Perhaps most interestingly, we saw the term “confidential” more than ever when we asked people about their plans to use for virtualization and cloud technology in broadcast and media operations.  Based on what we see and hear in the market, we’re taking this as an indication that that trials and projects are already underway.

This was reinforced throughout the 2015 SMPTE Technical Conference, where presenters from BT, Fox NE&O, Amazon AWS, Sundog, Telestream, Levels Beyond, and others all talked about the potential of virtualization and cloud, and described real-world examples of how cloud and virtualization are being used today, and how this will increase in the future.

So hearing from a media company CTO that one of the most interesting take-aways from the 2015 SMPTE conference was that there is growing acceptance of cloud is not a surprise.  Our data shows a clear progression of the importance of cloud technologies and cloud services in media and broadcast operations, and we expect this to continue into the future.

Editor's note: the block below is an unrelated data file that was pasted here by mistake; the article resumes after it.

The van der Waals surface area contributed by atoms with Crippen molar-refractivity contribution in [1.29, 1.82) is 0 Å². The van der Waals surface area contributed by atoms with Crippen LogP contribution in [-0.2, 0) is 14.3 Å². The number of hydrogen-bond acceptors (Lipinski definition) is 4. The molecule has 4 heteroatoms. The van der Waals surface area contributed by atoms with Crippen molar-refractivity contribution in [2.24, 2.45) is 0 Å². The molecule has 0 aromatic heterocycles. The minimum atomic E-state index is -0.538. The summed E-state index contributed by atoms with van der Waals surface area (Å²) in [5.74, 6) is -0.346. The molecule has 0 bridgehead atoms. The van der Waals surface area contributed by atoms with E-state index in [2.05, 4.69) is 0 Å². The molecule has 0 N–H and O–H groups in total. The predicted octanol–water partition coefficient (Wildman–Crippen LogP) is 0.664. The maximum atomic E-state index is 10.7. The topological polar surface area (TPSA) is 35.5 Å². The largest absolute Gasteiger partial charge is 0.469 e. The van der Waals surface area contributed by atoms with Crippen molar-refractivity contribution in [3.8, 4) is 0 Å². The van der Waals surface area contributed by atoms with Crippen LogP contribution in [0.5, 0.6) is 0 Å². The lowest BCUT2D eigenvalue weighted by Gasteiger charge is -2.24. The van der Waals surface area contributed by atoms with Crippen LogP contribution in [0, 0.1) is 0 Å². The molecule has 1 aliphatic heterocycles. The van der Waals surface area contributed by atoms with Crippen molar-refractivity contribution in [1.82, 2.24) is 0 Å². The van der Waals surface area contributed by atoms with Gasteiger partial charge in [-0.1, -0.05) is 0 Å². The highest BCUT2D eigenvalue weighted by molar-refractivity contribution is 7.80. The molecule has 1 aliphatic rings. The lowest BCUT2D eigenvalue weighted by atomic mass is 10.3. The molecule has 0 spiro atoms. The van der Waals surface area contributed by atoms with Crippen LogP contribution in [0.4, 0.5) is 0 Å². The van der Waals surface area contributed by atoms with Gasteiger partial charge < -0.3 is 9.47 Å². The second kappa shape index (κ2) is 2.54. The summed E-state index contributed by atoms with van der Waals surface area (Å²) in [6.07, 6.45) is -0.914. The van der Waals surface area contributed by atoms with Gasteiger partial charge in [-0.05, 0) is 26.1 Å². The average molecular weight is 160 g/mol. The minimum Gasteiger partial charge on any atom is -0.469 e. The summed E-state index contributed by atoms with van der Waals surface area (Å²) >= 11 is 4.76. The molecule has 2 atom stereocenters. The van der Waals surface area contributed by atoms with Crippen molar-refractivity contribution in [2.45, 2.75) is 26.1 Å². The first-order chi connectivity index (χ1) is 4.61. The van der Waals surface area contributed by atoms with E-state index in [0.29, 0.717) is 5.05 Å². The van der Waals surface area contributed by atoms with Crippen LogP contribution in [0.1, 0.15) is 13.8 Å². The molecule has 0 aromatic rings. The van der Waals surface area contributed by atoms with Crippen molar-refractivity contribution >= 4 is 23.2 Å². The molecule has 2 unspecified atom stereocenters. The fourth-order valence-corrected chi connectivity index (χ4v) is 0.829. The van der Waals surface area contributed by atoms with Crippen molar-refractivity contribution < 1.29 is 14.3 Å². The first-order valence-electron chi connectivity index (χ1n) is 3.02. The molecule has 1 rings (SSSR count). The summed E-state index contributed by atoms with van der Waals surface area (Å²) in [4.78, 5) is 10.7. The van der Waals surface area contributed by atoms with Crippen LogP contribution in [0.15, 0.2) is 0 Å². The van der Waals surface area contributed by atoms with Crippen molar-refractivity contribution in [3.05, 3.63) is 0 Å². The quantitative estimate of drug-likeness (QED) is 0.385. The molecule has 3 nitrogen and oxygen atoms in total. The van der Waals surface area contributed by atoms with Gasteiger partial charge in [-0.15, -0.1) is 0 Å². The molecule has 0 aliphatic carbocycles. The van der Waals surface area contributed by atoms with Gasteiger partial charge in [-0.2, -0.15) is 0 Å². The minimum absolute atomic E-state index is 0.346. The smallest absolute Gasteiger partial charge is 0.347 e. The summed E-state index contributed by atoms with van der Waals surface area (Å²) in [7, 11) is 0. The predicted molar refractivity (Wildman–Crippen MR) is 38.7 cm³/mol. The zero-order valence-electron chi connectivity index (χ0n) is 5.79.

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Related Content

2015 Big Broadcast Survey (BBS) Reports Now Available

The 2015 Big Broadcast Survey

Ranking The Most Commercially Important Trends in Broadcast and Media Technology – 2015 Edition

Download New Devoncroft Partners Report: NAB 2015 – Observations and Analysis of the Media Technology Industry

New Devoncroft Report Available for Download: IBC 2015 – Observations & Analysis of the Media Technology Industry

2015 SMPTE Technical Conference Program

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© Devoncroft Partners 2009 – 2015. All Rights Reserved.